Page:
Just a week later, the president was watching TV again — with country music star Toby Keith, to whom he gave a medal — as the House voted to impeach him on a charge of inciting insurrection, making him the only president to be impeached twice. He was confident the Senate again would not convict him, according to one person who speaks with him regularly, and focused on his ire at the 10 House Republicans who voted in favor of impeachment, peppering aides with questions about who some of the lawmakers were and what he could do to exact revenge.

Trump spent time Thursday instructing aides to knock down reports of his frustration with Rudolph W. Giuliani, one of the few outside attorneys still willing to defend him. That afternoon, while Trump took farewell photos with staffers as others loaded boxes into moving vans and cars just outside the West Wing, Pence visited the headquarters of the Federal Emergency Management Agency for a briefing about security preparations for the inauguration ceremony.

After the meeting, Pence told reporters that the government would “ensure that we have a safe inauguration, that President-elect Joe Biden and Vice President-elect Kamala Harris are sworn in … in a manner consistent with our history and traditions.”

On his way home, Pence stopped to greet some of the 20,000 National Guard troops posted outside the Capitol, thanking them for their service to ensure the ceremonies are safe.

By Friday, Trump still had not addressed the nation about reports from the FBI and other law enforcement agencies that domestic terrorists, emboldened by the breach of the Capitol that left at least five dead, threatened not only the inauguration but also all 50 state capitols.

My Pillow Chief Executive Mike Lindell, one of Trump’s staunchest defenders in arguing that fraud cost the president reelection, was spotted around an otherwise quiet White House. As Lindell left the West Wing, a photographer captured an image showing that the notes he was holding referred to “martial law” and the “Insurrection Act.”

Pence is also scheduled to deliver an address Saturday on the administration’s “foreign policy accomplishments” at California’s Naval Air Station Lemoore, and then to the 10th Mountain Division in Fort Drum, N.Y., his office announced Wednesday.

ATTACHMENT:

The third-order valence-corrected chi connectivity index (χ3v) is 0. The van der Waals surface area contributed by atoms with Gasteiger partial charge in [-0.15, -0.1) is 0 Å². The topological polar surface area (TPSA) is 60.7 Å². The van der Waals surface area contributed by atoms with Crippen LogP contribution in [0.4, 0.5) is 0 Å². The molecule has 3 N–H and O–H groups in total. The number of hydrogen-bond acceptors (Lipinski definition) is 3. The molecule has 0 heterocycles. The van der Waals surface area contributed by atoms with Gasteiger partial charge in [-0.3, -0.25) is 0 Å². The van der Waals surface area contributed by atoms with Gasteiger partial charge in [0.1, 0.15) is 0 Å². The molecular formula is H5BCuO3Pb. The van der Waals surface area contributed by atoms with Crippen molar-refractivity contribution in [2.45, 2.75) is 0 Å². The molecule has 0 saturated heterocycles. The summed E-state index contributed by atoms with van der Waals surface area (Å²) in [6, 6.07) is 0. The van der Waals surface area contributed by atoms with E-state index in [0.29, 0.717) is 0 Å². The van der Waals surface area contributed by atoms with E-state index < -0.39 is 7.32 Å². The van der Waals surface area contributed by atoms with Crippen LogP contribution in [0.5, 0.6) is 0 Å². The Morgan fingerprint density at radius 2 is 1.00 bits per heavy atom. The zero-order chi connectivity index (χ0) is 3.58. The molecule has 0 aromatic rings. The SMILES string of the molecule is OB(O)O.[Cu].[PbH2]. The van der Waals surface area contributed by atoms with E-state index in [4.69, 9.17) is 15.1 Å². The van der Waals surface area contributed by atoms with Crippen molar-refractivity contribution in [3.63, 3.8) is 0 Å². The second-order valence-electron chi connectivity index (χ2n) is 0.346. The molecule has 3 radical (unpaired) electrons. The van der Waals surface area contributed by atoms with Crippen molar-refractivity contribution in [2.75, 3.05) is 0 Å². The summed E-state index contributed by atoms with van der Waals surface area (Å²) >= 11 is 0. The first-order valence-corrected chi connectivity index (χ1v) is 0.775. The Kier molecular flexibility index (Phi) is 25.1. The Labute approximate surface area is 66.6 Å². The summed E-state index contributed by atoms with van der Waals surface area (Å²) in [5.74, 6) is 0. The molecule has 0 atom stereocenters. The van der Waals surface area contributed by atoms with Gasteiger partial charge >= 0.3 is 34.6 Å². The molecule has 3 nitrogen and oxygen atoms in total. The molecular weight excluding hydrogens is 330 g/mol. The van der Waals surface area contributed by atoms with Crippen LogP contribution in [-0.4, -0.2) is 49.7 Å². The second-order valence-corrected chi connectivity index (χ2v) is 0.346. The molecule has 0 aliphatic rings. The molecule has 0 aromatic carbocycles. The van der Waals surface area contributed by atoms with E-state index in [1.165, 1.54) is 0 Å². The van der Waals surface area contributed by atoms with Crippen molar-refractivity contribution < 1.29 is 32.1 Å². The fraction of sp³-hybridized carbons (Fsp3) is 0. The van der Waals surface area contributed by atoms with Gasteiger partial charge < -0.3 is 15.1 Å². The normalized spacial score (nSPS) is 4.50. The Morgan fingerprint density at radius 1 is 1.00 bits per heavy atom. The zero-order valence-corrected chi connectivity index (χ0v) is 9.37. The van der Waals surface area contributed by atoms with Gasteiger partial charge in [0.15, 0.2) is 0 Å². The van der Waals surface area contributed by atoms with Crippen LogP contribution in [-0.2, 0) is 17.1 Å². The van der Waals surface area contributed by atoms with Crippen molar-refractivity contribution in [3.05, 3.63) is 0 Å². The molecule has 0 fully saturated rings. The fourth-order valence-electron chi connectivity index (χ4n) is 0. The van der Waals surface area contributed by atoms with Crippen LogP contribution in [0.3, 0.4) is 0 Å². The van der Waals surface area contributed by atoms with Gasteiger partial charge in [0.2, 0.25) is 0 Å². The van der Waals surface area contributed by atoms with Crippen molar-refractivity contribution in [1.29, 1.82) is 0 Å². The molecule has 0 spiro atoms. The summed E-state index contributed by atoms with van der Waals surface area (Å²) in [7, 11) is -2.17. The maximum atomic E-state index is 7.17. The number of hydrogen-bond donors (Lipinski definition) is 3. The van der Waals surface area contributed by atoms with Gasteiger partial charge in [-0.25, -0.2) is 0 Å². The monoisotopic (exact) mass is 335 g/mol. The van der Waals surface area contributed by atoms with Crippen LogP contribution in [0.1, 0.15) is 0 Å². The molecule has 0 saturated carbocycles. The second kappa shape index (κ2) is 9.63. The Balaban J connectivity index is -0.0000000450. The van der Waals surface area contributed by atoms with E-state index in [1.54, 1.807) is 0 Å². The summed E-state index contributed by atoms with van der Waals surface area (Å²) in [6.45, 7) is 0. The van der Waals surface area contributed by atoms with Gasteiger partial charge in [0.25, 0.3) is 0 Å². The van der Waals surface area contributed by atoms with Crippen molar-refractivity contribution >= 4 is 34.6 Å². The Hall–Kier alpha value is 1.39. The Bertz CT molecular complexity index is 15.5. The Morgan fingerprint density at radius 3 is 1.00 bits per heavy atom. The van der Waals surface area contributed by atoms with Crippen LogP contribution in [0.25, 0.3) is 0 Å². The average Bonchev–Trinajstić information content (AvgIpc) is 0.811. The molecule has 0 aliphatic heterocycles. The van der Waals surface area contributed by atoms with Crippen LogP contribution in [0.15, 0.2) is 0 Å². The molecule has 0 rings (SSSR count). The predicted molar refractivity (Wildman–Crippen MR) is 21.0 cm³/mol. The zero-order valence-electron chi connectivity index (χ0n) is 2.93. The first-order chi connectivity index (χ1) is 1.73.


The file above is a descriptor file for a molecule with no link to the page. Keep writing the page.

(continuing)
Typically, outgoing presidents take part in an official farewell ceremony with members of the armed forces. Trump, however, isn’t bothering. On Thursday, the White House emailed a brief statement to reporters from Trump that could mark a final, 67-word valedictory. It was, above all, a salute to himself.

“United States military troops in Afghanistan are at a 19-year low. Likewise, Iraq and Syria are also at the lowest point in many years,” the president said. “I will always be committed to stopping the endless wars. It has been a great honor to rebuild our military and support our brave men and women in uniform. $2.5 trillion invested, including in beautiful new equipment — all made in the U.S.A.”

Spending his final days almost entirely out of view, Trump is said to be readying a number of pardons and weighing whether to give one to himself. A self-pardon would be an act of untested and dubious constitutionality and one — at a time when he and his family business are under investigation — suggesting indifference to the law in an effort to inoculate himself from any federal prosecutions.

Those who have been in contact with the president are loath to predict whether he will go through with the brazen move. His calculations now must be weighed against the unsettled matter of his impeachment trial in the Senate; a conviction could bar him from ever seeking office again.

Senate Majority Leader Mitch McConnell (R-Ky.) made it clear in a statement Wednesday that he is open to voting in favor of Trump’s conviction, a move some administration officials say was intended to dissuade the president from a self-pardon or any other damaging moves in his final days.

“He knows self-pardon is fraught, will invite scrutiny and does not protect him from state actions,” one former senior administration official said of Trump. But the calculation, the official said, was more about “whether it’s ultimately worth the scrutiny and hassle” than any impeachment endgame.

This story originally appeared in Los Angeles Times.